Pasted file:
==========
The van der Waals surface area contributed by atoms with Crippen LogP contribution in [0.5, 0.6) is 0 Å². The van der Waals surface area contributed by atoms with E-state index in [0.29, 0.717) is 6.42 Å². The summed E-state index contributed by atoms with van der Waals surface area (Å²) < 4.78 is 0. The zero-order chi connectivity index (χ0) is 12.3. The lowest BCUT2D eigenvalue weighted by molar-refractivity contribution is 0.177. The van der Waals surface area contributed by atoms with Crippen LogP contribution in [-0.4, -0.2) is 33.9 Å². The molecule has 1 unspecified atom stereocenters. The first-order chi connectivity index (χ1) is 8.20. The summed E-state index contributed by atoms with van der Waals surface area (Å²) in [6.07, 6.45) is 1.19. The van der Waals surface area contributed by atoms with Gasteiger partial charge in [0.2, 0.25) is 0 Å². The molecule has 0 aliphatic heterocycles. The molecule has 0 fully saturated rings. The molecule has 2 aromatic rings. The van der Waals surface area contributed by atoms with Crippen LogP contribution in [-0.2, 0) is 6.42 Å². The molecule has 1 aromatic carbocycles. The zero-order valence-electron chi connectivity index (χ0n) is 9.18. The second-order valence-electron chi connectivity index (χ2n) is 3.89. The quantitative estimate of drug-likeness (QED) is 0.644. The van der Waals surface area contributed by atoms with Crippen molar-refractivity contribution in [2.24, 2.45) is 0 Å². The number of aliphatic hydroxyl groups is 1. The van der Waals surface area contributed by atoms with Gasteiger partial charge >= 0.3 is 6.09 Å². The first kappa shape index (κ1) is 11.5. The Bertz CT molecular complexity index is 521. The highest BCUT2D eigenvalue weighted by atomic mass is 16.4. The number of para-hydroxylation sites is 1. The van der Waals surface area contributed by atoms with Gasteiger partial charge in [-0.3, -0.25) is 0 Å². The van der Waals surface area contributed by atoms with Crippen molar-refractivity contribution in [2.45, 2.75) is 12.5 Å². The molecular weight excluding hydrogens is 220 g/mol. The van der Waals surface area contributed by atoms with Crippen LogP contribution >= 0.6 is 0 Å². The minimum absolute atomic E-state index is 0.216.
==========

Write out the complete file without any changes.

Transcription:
The van der Waals surface area contributed by atoms with Crippen LogP contribution in [0.5, 0.6) is 0 Å². The van der Waals surface area contributed by atoms with E-state index in [0.29, 0.717) is 6.42 Å². The summed E-state index contributed by atoms with van der Waals surface area (Å²) < 4.78 is 0. The zero-order chi connectivity index (χ0) is 12.3. The lowest BCUT2D eigenvalue weighted by molar-refractivity contribution is 0.177. The van der Waals surface area contributed by atoms with Crippen LogP contribution in [-0.4, -0.2) is 33.9 Å². The molecule has 1 unspecified atom stereocenters. The first-order chi connectivity index (χ1) is 8.20. The summed E-state index contributed by atoms with van der Waals surface area (Å²) in [6.07, 6.45) is 1.19. The van der Waals surface area contributed by atoms with Gasteiger partial charge in [0.2, 0.25) is 0 Å². The molecule has 0 aliphatic heterocycles. The molecule has 0 fully saturated rings. The molecule has 2 aromatic rings. The van der Waals surface area contributed by atoms with Crippen LogP contribution in [-0.2, 0) is 6.42 Å². The molecule has 1 aromatic carbocycles. The zero-order valence-electron chi connectivity index (χ0n) is 9.18. The second-order valence-electron chi connectivity index (χ2n) is 3.89. The quantitative estimate of drug-likeness (QED) is 0.644. The van der Waals surface area contributed by atoms with Crippen molar-refractivity contribution in [2.24, 2.45) is 0 Å². The number of aliphatic hydroxyl groups is 1. The van der Waals surface area contributed by atoms with Gasteiger partial charge >= 0.3 is 6.09 Å². The first kappa shape index (κ1) is 11.5. The Bertz CT molecular complexity index is 521. The highest BCUT2D eigenvalue weighted by atomic mass is 16.4. The number of para-hydroxylation sites is 1. The van der Waals surface area contributed by atoms with Gasteiger partial charge in [-0.3, -0.25) is 0 Å². The van der Waals surface area contributed by atoms with Crippen molar-refractivity contribution in [2.45, 2.75) is 12.5 Å². The molecular weight excluding hydrogens is 220 g/mol. The van der Waals surface area contributed by atoms with Crippen LogP contribution >= 0.6 is 0 Å². The minimum absolute atomic E-state index is 0.216.